Clustered pellitory (Parietaria praetermissa), also known as white pellitory, is a trailing herb considered a common weed in disturbed areas and cropping systems (Boufford 1993). A member of the Urticaceae (nettle) plant family, it is native to the southeastern United States, from Louisiana to Florida and as far north as South Carolina (USDA NRCS 2019). In Florida, it is found on the peninsula and central panhandle in moist hammocks, floodplain forests, and disturbed sites (Wunderlin et al. 2018). Currently, it is becoming a problematic weed in citrus groves (Figure 1). Clustered pellitory thrives well in wet areas and under shade, and hence, if not controlled, it will spread quickly under citrus trees in the drip line areas.
Usually about 8 inches; can grow up to 22 inches tall.
Stem and Roots
Stems are prostrate to erect, green or pink in color, simple or freely branched at the base, and generally covered with dense and short soft hair (pubescent). Roots are fibrous and usually do not grow more than 3 inches deep.
Thin pale green leaves are deltoid to broadly ovate, 0.15–2 inches long, 0.15–1 inch wide, and widest from the base to the middle. The upper surface of leaves typically has sparse fine hairs. The leaf has smooth margins, often with a line of hairs, and an elongated tip and leaf stalk (petiole) nearly as long as the leaf blade (Figure 2).
Tiny green flowers are clustered in the axils of the leaves (Figure 3).
Annual; typically emerges during winter and flowers during winter to early summer periods.
Clustered pellitory is very similar to Florida pellitory (Parietaria floridana). In fact, Parietaria praetermissa is frequently misidentified as P. floridana. The very long tip of clustered pellitory leaves distinguishes it from Florida pellitory, which has a short, pointed leaf tip.
Economic and Environmental Impacts
Clustered pellitory is becoming a significant weed in citrus, especially from the winter through early summer. Moisture from low-volume irrigation systems and shade provided by the tree canopy creates a conducive environment for the emergence and proliferation of this weed (Figure 1). Production of a large amount of tiny seeds allows its rapid infestation, often carpeting the tree rows. A heavy outbreak of clustered pellitory in tree rows can interrupt the spray pattern of low-volume drip irrigation systems. Clustered pellitory is a mild skin irritant when plant hairs cling to clothing, and the pollen, produced copiously in spring, may cause allergic reactions.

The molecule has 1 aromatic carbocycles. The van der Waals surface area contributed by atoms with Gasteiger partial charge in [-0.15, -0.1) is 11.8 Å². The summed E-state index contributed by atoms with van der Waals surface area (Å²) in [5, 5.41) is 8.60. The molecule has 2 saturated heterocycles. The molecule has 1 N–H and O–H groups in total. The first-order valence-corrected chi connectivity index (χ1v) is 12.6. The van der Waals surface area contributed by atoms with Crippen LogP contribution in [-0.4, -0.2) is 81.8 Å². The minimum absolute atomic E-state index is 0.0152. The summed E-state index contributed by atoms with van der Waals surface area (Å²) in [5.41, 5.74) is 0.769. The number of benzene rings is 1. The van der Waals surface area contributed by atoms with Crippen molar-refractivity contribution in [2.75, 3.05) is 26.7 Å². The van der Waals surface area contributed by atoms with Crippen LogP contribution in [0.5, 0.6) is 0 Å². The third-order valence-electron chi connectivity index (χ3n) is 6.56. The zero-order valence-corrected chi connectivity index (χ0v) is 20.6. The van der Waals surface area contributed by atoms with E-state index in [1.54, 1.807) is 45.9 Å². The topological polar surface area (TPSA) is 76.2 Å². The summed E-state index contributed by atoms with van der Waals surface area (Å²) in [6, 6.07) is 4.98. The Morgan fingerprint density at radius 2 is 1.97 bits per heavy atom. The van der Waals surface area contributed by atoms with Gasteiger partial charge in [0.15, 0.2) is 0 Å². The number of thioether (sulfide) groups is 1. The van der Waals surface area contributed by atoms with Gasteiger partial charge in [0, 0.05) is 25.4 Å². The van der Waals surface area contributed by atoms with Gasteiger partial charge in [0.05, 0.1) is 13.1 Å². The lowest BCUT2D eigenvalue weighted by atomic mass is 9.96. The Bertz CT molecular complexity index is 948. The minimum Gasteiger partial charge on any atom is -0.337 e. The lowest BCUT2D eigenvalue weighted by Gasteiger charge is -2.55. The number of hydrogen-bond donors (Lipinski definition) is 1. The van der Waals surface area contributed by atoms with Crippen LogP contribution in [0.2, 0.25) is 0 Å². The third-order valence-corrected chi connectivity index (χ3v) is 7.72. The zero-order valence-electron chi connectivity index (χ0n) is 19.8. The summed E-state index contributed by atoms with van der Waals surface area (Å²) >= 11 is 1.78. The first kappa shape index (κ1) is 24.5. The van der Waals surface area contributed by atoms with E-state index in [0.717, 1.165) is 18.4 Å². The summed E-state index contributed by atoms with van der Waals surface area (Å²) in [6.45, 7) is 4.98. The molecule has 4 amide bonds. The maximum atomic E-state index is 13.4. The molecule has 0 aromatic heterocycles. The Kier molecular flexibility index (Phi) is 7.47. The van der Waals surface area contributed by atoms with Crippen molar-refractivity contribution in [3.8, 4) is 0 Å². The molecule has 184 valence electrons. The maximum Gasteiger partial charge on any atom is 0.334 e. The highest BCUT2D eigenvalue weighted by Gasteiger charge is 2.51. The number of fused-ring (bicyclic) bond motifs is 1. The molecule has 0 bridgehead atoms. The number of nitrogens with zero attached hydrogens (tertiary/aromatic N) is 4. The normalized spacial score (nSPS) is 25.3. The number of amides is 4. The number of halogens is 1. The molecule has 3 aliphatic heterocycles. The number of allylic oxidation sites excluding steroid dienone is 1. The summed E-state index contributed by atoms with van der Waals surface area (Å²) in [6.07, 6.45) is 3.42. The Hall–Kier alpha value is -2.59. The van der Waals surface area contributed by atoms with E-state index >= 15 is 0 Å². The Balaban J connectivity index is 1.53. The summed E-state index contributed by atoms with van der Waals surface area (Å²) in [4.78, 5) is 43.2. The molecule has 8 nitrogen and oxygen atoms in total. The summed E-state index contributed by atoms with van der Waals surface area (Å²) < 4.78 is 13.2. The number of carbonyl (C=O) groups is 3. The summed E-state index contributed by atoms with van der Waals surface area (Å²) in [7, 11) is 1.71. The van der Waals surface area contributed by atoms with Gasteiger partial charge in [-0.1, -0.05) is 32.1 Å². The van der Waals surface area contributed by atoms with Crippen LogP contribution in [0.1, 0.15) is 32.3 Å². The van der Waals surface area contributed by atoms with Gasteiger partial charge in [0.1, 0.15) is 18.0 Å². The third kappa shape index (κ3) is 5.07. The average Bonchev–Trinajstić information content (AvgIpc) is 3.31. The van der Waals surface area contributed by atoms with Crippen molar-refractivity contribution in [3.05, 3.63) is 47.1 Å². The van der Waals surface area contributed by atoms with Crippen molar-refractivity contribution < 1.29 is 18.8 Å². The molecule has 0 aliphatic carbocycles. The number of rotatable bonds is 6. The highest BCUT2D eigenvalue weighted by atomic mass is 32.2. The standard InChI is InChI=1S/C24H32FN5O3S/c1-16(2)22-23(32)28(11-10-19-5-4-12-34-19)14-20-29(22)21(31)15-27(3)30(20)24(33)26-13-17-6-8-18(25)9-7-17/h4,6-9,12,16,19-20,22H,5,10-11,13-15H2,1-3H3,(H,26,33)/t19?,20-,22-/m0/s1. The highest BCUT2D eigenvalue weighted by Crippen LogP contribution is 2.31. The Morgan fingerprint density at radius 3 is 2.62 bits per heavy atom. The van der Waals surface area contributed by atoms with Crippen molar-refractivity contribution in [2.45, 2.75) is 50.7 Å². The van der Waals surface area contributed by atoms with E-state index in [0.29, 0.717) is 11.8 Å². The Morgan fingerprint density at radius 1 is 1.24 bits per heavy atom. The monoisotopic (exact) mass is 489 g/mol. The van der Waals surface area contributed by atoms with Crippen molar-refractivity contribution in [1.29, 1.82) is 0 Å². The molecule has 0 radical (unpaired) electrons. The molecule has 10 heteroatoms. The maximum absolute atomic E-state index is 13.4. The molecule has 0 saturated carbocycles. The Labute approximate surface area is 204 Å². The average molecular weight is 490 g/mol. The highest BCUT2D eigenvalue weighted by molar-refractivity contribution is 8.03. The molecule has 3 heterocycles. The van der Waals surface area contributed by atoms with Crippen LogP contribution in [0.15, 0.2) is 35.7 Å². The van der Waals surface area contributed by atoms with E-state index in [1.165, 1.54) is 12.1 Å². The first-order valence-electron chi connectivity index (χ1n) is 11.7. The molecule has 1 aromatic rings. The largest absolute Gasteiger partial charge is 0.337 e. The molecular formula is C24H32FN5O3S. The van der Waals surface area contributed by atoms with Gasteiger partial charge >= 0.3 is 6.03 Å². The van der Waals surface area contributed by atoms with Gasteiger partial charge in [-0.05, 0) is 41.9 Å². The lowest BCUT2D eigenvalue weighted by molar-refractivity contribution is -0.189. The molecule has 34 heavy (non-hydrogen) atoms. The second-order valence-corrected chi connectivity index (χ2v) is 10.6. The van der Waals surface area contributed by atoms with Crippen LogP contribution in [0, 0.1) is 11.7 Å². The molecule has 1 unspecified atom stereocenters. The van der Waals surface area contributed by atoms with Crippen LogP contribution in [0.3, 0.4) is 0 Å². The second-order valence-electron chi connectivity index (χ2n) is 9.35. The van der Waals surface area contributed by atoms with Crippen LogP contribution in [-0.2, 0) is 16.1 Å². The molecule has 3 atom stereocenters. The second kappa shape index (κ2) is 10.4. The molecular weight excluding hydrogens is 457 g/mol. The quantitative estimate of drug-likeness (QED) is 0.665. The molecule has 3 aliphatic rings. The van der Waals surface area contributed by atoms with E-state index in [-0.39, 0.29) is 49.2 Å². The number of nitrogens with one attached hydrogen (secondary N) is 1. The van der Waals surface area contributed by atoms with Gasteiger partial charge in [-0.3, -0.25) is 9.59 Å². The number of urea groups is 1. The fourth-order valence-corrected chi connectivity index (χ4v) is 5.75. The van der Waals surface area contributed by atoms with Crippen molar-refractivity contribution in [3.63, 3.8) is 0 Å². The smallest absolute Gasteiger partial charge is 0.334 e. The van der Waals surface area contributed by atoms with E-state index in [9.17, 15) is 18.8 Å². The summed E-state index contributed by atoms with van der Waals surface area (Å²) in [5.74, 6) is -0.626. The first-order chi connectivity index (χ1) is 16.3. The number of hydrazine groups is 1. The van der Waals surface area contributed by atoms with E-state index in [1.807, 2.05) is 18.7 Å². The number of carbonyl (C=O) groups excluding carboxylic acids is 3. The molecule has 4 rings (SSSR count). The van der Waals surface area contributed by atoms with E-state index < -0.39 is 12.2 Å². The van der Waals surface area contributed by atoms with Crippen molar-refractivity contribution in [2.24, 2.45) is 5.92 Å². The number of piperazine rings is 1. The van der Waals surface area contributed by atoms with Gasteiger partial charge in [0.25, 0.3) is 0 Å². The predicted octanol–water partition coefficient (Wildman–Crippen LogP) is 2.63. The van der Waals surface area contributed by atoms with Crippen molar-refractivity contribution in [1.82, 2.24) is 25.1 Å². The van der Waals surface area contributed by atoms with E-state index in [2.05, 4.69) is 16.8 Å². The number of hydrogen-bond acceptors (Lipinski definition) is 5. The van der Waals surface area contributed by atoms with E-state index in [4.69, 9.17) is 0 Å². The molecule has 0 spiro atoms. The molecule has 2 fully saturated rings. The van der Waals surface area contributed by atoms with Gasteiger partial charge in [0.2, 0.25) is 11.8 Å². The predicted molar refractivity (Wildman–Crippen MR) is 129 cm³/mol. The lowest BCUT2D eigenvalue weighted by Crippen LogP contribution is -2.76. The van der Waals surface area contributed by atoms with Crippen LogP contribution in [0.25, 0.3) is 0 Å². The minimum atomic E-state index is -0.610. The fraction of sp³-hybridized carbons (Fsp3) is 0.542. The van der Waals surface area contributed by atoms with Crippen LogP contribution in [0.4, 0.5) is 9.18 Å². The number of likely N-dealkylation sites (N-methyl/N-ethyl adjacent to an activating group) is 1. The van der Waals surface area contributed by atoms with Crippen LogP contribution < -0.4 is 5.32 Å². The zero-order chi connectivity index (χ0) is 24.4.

Cultural and Physical Control
Clustered pellitory reproduces primarily through seeds, which are easily dispersed by wind because of their minuscule size. Seeds are also dispersed through machinery and vehicles. Hence, management efforts should focus on prevention and sanitation. Managing this weed prior to seed development can significantly reduce its widespread distribution in the grove. Periodic mowing, hand weeding, and mulching can help control these weeds. However, care should be taken that operations like mowing or spraying do not result in further spread of seeds.
Post-emergent management can be achieved through most nonselective herbicides (e.g., paraquat, glyphosate, etc.) or broadleaf herbicides (Marble 2017). However, these herbicides are most effective when weeds are young and actively growing. Addition of a surfactant and thorough spray coverage are required for effective control of emerged weeds. Also, the application must be made before flowering to prevent the accumulation of seeds in the soil. In an unpublished study conducted at the Southwest Florida Research and Education Center in Immokalee, the pre-emergent herbicides Indaziflam (Trade name: Alion, 3 to 5 oz per acre) and flumioxazin (Trade name: Chateau, 6 to 8 oz per acre) were also found to effectively suppress the emergence of clustered pellitory when applied as a tank-mix combination.
For more information on the recommended rates of herbicides labeled for use in citrus, please see the Florida Citrus Production Guide, Chapter 44: Weeds (https://edis.ifas.ufl.edu/cg013) and Chapter 45: Pesticides Registered for Use on Florida Citrus (https://edis.ifas.ufl.edu/pdffiles/CG/CG01700.pdf).
Also, refer to EDIS article HS-1007, Maximizing Weed Control in Florida Citrus (https://ufdc.ufl.edu/IR00008663/00001), for more information on weed control in Florida citrus.
Boufford, D. E. 1993. "Parietaria praetermissa." In: Flora of North America. http://beta.floranorthamerica.org/Parietaria_praetermissa
Marble, C. 2017. "Central Florida Landscapes ENEWS." June 2017.
USDA NRCS. 2019. "The PLANTS Database." http://plants.usda.gov
Wunderlin, R. P., B. F. Hansen, A. R. Franck, and F. B. Essig. 2018. "Atlas of Florida Plants." http://florida.plantatlas.usf.edu/